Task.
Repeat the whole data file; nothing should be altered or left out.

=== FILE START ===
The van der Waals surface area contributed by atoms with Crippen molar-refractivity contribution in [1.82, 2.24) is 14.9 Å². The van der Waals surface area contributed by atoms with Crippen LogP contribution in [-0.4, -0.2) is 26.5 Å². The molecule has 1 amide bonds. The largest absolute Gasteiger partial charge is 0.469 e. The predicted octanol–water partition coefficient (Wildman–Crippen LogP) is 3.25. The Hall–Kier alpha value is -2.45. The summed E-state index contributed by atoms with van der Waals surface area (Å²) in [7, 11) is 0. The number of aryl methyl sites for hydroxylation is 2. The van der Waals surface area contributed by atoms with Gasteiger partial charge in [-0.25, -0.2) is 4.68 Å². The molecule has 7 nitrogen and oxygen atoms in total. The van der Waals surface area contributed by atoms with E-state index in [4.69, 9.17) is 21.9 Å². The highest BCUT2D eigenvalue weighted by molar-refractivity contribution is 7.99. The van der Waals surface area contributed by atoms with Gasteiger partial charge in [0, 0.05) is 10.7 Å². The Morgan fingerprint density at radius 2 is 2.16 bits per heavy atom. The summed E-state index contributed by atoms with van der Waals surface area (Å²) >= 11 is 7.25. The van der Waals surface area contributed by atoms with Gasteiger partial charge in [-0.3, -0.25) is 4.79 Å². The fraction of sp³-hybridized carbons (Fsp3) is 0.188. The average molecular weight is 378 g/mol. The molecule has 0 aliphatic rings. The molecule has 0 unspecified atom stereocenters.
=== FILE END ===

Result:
The van der Waals surface area contributed by atoms with Crippen molar-refractivity contribution in [1.82, 2.24) is 14.9 Å². The van der Waals surface area contributed by atoms with Crippen LogP contribution in [-0.4, -0.2) is 26.5 Å². The molecule has 1 amide bonds. The largest absolute Gasteiger partial charge is 0.469 e. The predicted octanol–water partition coefficient (Wildman–Crippen LogP) is 3.25. The Hall–Kier alpha value is -2.45. The summed E-state index contributed by atoms with van der Waals surface area (Å²) in [7, 11) is 0. The number of aryl methyl sites for hydroxylation is 2. The van der Waals surface area contributed by atoms with Gasteiger partial charge in [-0.25, -0.2) is 4.68 Å². The molecule has 7 nitrogen and oxygen atoms in total. The van der Waals surface area contributed by atoms with E-state index in [4.69, 9.17) is 21.9 Å². The highest BCUT2D eigenvalue weighted by molar-refractivity contribution is 7.99. The van der Waals surface area contributed by atoms with Gasteiger partial charge in [0, 0.05) is 10.7 Å². The Morgan fingerprint density at radius 2 is 2.16 bits per heavy atom. The summed E-state index contributed by atoms with van der Waals surface area (Å²) >= 11 is 7.25. The van der Waals surface area contributed by atoms with Gasteiger partial charge in [-0.3, -0.25) is 4.79 Å². The fraction of sp³-hybridized carbons (Fsp3) is 0.188. The average molecular weight is 378 g/mol. The molecule has 0 aliphatic rings. The molecule has 0 unspecified atom stereocenters.